Earlier dinners provide opportunities for more late snacks

Earlier dinners provide opportunities for more late snacks

April 29, 2021
4 min read

For some consumers, the threat of the virus, and for many, sheer boredom, has prompted a shift to an earlier dinnertime now that evening commutes have been removed and many after-work/school activities are yet to restart. This change in behaviour presents an opportunity for cookie and cracker brands as earlier dinners could create more demand for late evening snacks.

COVID-19 accelerated an already growing ‘hyper-nesting’ trend

As observed by UK food delivery app Just Eat, Brits have shifted to earlier meal times during lockdown. Consumers who have been forced to ‘stay at home’ have adapted to making the most of the situation, enjoying ‘big nights in’, hunkering down in the comfort of their homes and finding shared activities such TV marathon sessions to enjoy. 

As technology drives ‘hometainment’, and a more anxious generation Z (born between 1995-2007) emerges, time spent at home keeps rising. A recession will accelerate this pre-existing cocooning trend, heralding the era of ‘hyper-nesting’. Against this backdrop, cookie and cracker brands should not miss the opportunity to position themselves as the ideal snacks for evening sharing and treating, fighting against strong competition for evening/social snacks from options such as crisps and popcorn.

Help stressed home-workers unwind and rest

Mintel wrote about the ‘Bedtime Biscuits’ opportunity at the start of 2019; hectic modern lifestyles were creating a market for nighttime products helping people calm down before bed, sleep better and restore the body whilst at rest. The anxiety and stress unleashed by COVID-19 make this an even bigger opportunity now.

Stress and sleep claims remain niche, with less than 1% of global food and drink launches making such claims in 2020. But this is an area that is growing year-on-year from a low base. The pandemic could mean ‘first movers’ amongst established cookie/cracker brands are pushing on an open door. 

The ability to make stress and sleep claims varies greatly by region – for example, there is just one EU approved health claim for sleep: melatonin. Utilising ingredients that consumers link to relaxation is another route, like this Verbena product containing lavender, as well as niacin.

Verbena Mini Biscuits with Lavender and Blueberry Pieces (Hungary)

Source: Mintel GNPD

Disrupt packaging and format to position cookies and crackers as evening treats

Although special occasions like birthdays and anniversaries were spent by many in some form of lockdown in the past year, some innovative treat and snack formats have emerged from this difficult time, helping consumers make the most of in-home sharing occasions with the ones they love.

This M&S “After dinner” mint chocolate box, for example, opens into a mini table and reduces the distance from mouth to box, making it a very convenient and premium treat.

Marks and Spencer After Dinner Mint Chocolates (UK)

Source: Marks and Spencer

Develop snacks for specific evening activities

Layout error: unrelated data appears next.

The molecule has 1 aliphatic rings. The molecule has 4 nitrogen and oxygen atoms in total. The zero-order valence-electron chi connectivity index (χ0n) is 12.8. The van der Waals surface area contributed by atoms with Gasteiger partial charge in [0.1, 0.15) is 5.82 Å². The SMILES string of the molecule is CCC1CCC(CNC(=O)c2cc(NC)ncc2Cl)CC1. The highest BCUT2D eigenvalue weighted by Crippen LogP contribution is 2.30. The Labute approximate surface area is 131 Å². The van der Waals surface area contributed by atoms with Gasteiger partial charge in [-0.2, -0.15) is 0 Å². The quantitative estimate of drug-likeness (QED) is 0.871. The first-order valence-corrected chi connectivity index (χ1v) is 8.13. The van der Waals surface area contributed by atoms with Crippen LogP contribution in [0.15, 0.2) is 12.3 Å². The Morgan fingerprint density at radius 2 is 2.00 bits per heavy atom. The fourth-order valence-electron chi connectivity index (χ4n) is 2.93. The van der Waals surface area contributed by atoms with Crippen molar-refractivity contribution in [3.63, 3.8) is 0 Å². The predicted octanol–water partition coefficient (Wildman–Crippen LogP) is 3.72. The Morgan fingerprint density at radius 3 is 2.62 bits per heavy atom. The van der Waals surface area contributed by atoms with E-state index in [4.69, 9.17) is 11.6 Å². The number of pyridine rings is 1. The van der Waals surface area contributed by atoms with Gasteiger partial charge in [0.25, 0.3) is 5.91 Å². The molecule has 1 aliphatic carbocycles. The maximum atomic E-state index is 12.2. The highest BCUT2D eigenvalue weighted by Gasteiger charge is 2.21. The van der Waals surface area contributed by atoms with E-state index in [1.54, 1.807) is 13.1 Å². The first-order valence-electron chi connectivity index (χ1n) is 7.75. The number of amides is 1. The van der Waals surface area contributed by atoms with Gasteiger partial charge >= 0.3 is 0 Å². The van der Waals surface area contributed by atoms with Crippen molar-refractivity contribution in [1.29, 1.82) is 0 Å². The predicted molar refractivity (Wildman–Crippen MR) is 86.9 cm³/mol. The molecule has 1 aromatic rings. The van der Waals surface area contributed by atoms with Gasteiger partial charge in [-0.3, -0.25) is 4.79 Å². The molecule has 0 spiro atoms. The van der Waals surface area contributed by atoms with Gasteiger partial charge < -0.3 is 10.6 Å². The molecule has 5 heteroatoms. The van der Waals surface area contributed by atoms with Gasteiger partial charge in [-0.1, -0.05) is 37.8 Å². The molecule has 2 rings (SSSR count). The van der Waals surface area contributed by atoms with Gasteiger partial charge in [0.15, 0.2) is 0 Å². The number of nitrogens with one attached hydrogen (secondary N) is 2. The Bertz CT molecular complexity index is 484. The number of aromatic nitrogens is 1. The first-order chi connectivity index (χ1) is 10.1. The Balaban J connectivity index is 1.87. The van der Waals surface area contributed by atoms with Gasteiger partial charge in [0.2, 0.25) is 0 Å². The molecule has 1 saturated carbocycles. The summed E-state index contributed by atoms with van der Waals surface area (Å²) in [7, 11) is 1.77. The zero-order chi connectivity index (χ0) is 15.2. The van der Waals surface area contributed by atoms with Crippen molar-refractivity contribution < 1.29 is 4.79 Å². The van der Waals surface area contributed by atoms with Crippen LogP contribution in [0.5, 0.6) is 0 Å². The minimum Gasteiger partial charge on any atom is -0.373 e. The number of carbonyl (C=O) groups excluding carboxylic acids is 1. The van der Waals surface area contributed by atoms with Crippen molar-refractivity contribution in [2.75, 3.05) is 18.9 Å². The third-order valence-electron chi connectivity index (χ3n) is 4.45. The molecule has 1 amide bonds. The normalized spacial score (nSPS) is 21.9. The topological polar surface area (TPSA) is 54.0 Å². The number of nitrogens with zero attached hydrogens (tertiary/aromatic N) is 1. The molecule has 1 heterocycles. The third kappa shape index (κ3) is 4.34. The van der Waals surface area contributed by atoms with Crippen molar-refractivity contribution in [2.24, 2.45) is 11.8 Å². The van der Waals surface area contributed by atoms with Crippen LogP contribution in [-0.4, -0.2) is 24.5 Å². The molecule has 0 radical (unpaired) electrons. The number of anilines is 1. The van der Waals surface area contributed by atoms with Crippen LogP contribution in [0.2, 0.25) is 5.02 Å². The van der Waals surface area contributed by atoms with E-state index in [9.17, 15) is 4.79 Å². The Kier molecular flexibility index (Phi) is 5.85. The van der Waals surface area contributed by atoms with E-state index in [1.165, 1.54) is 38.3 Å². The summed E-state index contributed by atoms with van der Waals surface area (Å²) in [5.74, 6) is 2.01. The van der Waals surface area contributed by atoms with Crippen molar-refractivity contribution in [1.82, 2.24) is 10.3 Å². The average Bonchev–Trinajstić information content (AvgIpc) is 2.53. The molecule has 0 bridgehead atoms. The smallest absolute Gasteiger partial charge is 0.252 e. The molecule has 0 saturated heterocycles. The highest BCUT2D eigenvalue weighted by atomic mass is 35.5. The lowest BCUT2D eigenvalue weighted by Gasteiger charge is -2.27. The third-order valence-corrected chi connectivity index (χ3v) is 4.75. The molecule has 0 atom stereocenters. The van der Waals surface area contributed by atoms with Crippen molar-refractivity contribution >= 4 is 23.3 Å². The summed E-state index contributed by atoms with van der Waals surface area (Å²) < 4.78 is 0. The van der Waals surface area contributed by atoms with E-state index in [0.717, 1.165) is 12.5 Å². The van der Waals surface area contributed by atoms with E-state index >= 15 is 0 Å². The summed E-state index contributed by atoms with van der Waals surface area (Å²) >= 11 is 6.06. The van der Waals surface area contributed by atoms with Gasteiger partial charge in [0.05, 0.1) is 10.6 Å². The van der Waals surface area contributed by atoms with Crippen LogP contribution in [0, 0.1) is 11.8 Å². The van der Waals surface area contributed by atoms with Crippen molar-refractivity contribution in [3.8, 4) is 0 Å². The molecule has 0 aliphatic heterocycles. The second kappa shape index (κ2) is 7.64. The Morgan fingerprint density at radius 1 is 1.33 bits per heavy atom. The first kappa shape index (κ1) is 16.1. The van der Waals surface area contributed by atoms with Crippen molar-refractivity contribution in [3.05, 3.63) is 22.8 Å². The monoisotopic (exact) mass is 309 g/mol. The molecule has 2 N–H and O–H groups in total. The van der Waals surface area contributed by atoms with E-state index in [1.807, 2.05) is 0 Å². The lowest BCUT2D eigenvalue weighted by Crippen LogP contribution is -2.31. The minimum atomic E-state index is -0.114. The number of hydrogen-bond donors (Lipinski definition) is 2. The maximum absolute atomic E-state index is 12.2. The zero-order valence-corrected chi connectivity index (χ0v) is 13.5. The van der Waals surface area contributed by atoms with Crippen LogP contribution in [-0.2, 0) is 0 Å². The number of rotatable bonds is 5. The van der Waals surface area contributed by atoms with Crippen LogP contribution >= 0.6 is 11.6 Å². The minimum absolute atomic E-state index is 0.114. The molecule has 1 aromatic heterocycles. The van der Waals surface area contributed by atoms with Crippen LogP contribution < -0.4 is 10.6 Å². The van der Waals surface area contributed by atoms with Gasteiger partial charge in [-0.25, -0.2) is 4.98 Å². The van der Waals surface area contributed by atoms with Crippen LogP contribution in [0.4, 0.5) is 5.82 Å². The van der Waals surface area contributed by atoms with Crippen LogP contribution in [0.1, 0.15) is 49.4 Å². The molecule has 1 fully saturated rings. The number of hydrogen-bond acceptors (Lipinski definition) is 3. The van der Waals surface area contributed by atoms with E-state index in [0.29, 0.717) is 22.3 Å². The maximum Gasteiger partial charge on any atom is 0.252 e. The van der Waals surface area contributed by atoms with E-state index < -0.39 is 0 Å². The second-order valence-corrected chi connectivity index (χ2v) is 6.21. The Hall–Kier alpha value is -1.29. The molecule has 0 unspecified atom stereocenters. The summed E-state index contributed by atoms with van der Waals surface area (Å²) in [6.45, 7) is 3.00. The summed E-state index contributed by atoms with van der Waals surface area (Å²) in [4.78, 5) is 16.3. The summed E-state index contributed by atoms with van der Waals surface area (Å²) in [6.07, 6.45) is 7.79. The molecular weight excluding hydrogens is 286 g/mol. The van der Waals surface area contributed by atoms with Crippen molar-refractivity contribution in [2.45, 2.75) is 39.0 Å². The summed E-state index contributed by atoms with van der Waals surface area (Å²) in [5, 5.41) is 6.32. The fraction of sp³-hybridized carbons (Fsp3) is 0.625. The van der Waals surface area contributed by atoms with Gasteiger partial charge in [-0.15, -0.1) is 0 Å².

Snack brands could innovate packaging to elevate snacks into premium sharing options in front of the TV, target gamers with products that don’t detract from gameplay, and pair snacks to alcoholic/non alcoholic drinks for in-home drinking occasions.

Snacks specifically developed for consumption with alcohol could find favour in the months and years to come. For example, Glico’s Japanese biscuit brand Pocky’s Ruby Goddess Sticks are to be dunked into red wine and is endorsed by alcohol brand Suntory Wine Ltd.

Ruby Goddess Chocolate-Coated Biscuit Sticks (Japan)

Source: Mintel GNPD

With the trend towards alcohol moderation growing, especially amongst younger consumers, snack brands could create snacks that pair specifically with low-/non-alcoholic drinks. Suggesting pairings with alcohol also makes the categories less reliant on hot drink pairings, which have a seasonal component.

Snacks will play a key role in at-home entertaining occasions post-pandemic

COVID-19 vaccines are rolling out globally, heralded as our vehicle back to ‘normality’. It is likely, however, that we will live with the threat of infection and social distancing for some time, and many consumers will still feel nervous to dine out.

Once socialising indoors is allowed, some guests might prefer to host a handful of guests at home than eat out in a group, and when they do host at home, snacks have a huge role to play. Here, premium, shareable cookies and cracker products will come into play.

Aldi Artisan Baked Somerset Cheddar Crackers

Source: Mintel GNPD

The premium bag format makes these crackers interesting. This limited edition product has been hand-baked in small batches by artisan bakers, and is said to be perfect for snacking, sharing or dipping.

Ayisha Koyenikan
Ayisha Koyenikan

As a Global Food & Drinks Analyst, Ayisha provides insights to clients in Europe and around the world in the prepared meals and bakery sectors. She also leads Mintel’s Summer Internship Programme.

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